There isn't really an age to start any business. Here's the proof of a 11 YO entrepreneur.
When a child shares their parent's burden, parents feel delighted. But when the same child takes their parent's standards to a superior level? What else does a parent need more than their child being called as exceptionally efficient? Same glimpses of pride can be noticed on the face of Satyavan, a dairy farmer and the reason for his pride is his daughter Shraddha Dhawan, a 22-year-old young girl who took up her father's business and not just ran it but also made it big for her family. Let's know more about Shraddha and her amazing entrepreneurial journey.
Taking The Share Of Father's Responsibility:
While most of the children inherit father's fully-grown business and run it from there, Shraddha Dhawan, a 22-year-old girl from Maharashtra raised the standards of her family's dairy farm to surprisingly higher levels. Shraddha belongs to Nighoj village, 60km from Ahmednagar. Her father Satyavan does dairy farming. The family had close to around 6 buffaloes initially, all which they lost due to some hardships, and we're left with just one buffalo by 1998. Satyavan who was differently-abled somehow managed to take the dairy farming forward to make the ends meet. However, milking the buffaloes and going around the village to sell the milk turned difficult owing to his disability and thus, as soon as Shraddha reached the age of 11, he handed over to her, the responsibility of milking the buffaloes and selling the milk. Young Shraddha could very well understand the family's situation. As her father could not ride a bike and her siblings were too young to take any responsibility, she decided to help her father by taking his role at a tender age of 11. So it was 2011 and Shraddha's seeds for her entrepreneurial journey were sown.
Found Disturbing Initially But Felt Unique Later:
Shraddha's village had seen no girl doing such a thing ever until then - a girl riding a bike, going around the village selling milk seemed strange not only to the villagers but also to Shraddha herself. Every morning Shraddha milked the buffaloes and while her classmates got ready for school, she jumped on her bike, went around the village, and supplied milk post which she ran to the school to reach on time. Shuttling between studies and farming seemed tiresome to the little girl but she never complained. Slowly, the business grew and more buffaloes came in. By 2013, the quantity of milk grew to such an extent that in order to transport the milk in bigger containers, Shraddha needed a motorcycle. Also, the family built a shed for over a dozen buffaloes that joined. By 2015, when Shraddha was in her Class X, she already got the business to a higher level wherein the farm supplied close to 150 litres of milk per day. By 2016, Shraddha's farm had 45 buffaloes and the business made Rs.3 lakh per month. A two-storey building is from where Shraddha runs her father's farm from with over 80 buffaloes now, selling 450 litres of milk every day. This kind of huge cattle shed is the first-ever one in the entire district that earns a revenue of Rs. 6 lakh per month.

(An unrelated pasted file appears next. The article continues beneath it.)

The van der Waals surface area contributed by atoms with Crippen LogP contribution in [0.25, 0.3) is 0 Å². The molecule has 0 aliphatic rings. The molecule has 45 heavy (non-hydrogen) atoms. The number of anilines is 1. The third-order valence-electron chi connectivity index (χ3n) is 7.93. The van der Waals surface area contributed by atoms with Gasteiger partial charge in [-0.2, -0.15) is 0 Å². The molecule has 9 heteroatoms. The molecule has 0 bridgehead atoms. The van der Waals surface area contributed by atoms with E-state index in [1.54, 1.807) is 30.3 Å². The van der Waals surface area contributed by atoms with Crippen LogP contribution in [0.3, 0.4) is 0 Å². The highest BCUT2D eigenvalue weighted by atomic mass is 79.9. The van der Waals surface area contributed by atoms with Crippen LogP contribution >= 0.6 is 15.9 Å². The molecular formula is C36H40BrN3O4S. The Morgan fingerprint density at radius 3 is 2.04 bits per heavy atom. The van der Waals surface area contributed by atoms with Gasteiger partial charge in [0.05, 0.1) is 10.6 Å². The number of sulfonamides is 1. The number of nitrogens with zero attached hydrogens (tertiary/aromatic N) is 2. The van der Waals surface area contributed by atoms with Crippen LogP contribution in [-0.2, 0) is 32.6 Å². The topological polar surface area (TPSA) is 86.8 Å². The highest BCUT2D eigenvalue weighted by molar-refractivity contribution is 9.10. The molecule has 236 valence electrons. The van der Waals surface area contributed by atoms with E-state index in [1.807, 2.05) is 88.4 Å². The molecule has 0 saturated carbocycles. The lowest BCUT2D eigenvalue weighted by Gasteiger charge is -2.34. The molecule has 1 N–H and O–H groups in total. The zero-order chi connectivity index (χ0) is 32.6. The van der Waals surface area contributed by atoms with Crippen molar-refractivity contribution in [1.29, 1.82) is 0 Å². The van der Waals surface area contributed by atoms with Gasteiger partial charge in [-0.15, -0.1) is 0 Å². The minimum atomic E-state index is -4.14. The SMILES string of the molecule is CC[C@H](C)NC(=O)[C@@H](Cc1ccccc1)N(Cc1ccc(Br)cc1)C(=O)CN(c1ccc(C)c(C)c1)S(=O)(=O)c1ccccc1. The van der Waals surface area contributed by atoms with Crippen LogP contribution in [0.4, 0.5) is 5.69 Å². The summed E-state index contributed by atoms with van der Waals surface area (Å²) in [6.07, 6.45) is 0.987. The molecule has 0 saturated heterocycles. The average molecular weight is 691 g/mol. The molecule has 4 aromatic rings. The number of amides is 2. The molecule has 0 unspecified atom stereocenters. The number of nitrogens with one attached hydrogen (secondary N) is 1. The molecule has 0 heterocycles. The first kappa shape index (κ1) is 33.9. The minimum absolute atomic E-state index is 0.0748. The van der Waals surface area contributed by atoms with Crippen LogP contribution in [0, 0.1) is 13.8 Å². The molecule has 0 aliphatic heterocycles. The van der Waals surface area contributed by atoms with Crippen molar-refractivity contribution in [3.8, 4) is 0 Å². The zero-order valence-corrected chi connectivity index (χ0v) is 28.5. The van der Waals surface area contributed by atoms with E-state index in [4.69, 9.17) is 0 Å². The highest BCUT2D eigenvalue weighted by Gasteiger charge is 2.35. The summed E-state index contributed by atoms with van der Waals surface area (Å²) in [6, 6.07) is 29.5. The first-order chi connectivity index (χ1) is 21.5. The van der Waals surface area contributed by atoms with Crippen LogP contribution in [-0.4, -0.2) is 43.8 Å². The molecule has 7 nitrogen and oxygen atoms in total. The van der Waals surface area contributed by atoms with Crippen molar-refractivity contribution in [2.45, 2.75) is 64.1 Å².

Cattle Welfare Is Their Welfare:
Shraddha's farm animals are given only organic fodder that is sourced from neighbouring farms. Her mother and brother help in cleaning and feeding the animals. The shed is cleaned twice a day to keep it tidy and hygienic for the animals. The animals are taken through regular health check-ups. Supplements are also given based on the requirements and as per the suggestions of the veterinary.
A Constant Learner:
Shraddha felt the need to have an in-depth understanding of the technicalities like the fat ratio in the milk to maintain the quality and also the ways to manage the workforce. She learnt all these step by step alongside pursuing her school and college education.
Giving up was never an option, she says.
Missed The Opportunities But Has No Regrets:
Shraddha wished to pursue graduation in Physics in a better institution outside her village. But leaving the village means to leave her dairy farming which is not even a thought to be made. So, she decided to pursue a graduate degree in Physics in her village itself, unlike her fellow students who crossed the village borders for higher education. "I don’t feel inferior or believe I lack any skills which are holding me back from succeeding. I have overcome all these fears,” she says. She says that the success she is tasting today is because of not running away from the initial insecurities. “It would have been a shame if I’d refused the responsibility of helping my family run this business. But being shy and giving up was never an option for my father,” she says. Shraddha graduated in the year 2020 and is currently pursuing her Master's degree in Physics. This multi-tasker also hosts online guest lectures to students. Her brother who is pursuing a formal degree course in Dairy farming and Animal Husbandry quotes Shraddha as his inspiration.
Grateful To Everyone:
Shraddha says that had her father not given the responsibility to her, she wouldn't have had achieved so much in such a young age. Her mother and brother, who always supported her while she is juggling between studies and farming receive millions of thanks from the 22-year-old. She also extends her gratitude to the villagers who made her feel good about what she is doing.
When asked about her future plans, she says, “I don’t know what opportunities the dairy business will open for me and my family. My brother is pursuing a formal degree in the field, and we’re exploring options to enter the organic dairy byproduct sector,” she says.
Shraddha is an inspiration to many children out there who don't understand their parent's workload and the family's needs. She is an inspiration to all young girls who feel that they are not capable enough to handle major roles and depend on males in the family.
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